Thursday, May 26, 2011

Down on the Lift

We moved the couple of miles into Anderton yesterday, mooring near the boat lift. I wanted to have a chat with Dave at Uplands Marina about a little project…. More on that later.

This morning we toddled along to the services to top up and empty the relevant tanks, and had an interesting time turning around in the strong wind. We tended to go sideways every time I tried to send the fore-end round, until I stemmed it up to give me a chance to put the stern across. It wasn’t too bad, then.

We motored back to the holding moorings for the lift, and I went down to the booking office to see if there was a slot for us today. “13:40 do you?” Just ½ an hour to wait. That’ll do nicely, thankyou.

We went down solo, with the brisk wind skewing us diagonally across the caisson.

On the aqueduct, looking east along the river.

The paired caissons (tanks) are linked to the canal by short aqueducts, isolated by guillotine gates.

Looking back to the canal, with the first gate closed......

...before the one into the caisson opens.

Half-way down and the rising tank comes level with our dropping one.

The two tanks counterbalance each other, with very little extra power required, although the system now allows for each side to operate independently.

Near river level, looking back up at the rising caisson and hydraulic ram.

That’s it, down at river level with the exit gate rising to let us out.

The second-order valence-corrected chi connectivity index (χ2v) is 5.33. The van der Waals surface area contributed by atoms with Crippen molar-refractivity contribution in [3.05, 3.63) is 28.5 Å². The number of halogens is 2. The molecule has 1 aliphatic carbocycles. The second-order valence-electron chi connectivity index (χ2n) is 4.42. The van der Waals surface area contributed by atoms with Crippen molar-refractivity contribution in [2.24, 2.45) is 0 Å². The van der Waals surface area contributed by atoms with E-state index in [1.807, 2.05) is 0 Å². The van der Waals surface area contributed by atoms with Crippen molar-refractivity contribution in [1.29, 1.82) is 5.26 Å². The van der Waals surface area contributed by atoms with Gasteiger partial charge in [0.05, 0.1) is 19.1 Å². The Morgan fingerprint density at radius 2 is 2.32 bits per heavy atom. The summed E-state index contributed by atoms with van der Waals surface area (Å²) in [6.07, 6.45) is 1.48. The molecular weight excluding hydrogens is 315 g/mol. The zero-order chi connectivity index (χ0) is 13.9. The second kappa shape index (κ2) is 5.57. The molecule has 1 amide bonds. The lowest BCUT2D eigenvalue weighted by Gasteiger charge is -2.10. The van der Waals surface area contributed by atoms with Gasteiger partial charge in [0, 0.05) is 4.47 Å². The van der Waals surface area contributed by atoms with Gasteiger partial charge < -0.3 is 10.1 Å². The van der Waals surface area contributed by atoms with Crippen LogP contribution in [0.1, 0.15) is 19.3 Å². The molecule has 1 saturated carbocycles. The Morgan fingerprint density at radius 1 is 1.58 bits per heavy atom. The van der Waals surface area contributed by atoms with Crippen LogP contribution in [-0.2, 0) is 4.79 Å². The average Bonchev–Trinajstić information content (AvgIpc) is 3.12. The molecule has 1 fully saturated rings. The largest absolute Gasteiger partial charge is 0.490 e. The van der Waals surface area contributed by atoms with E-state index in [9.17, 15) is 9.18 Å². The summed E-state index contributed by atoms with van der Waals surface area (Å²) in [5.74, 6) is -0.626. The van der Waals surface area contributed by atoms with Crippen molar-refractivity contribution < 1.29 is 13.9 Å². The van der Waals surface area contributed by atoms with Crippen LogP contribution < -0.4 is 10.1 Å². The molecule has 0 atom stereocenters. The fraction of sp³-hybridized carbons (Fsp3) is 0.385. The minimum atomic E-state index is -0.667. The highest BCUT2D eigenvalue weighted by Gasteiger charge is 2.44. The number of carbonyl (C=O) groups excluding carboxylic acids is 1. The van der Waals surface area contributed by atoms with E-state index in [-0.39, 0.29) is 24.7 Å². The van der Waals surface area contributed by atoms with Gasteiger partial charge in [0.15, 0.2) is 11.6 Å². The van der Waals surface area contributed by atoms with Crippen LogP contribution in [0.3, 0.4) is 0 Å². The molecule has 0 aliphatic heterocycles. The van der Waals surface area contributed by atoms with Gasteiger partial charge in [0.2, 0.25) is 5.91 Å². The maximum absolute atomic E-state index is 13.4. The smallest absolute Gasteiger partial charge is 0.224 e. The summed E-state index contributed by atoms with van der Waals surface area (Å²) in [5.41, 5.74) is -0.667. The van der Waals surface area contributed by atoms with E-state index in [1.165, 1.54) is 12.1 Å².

Tell you what, it’s the easiest 50’ level change on the system. A lot more relaxing than 4 or 5 locks!

And the obligatory backward look as we head off downriver.

The boat visible below the lift is the restored fly-boat Saturn. The only one of it’s kind left, these boats were built with fine lines to rapidly transport perishable cargos. They worked 24 hour days with crew and horse changes at strategically sited stops.

Shroppie fly-boat Saturn.

Just over a mile from the lift we pulled in on a quiet bank on Barnton Cut. We’ll be heading into Northwich tomorrow for some shopping and a visit to the opticians.

The strong wind and heavy pulses of rain have made today’s short trip less than enjoyable, but the wind is due to drop and the rain clear (for a bit).

I’d just started this post when we had a knock on the side of the boat. It was Pete Dawson, a local who spends a lot of time walking his dogs on the canal and river. He was kind enough to donate last year when I ran the Great North Run for Cancer Research UK. We’d met before, and spent a few minutes catching up before he carried on with his walk. I hadn’t realised, but he tells me that during last winter the river had frozen over bank to bank at this point. It looked thick enough to walk on, but he chose not to try! We’ll have a brew or maybe a beer next time, eh.

Locks 0, miles 3¼

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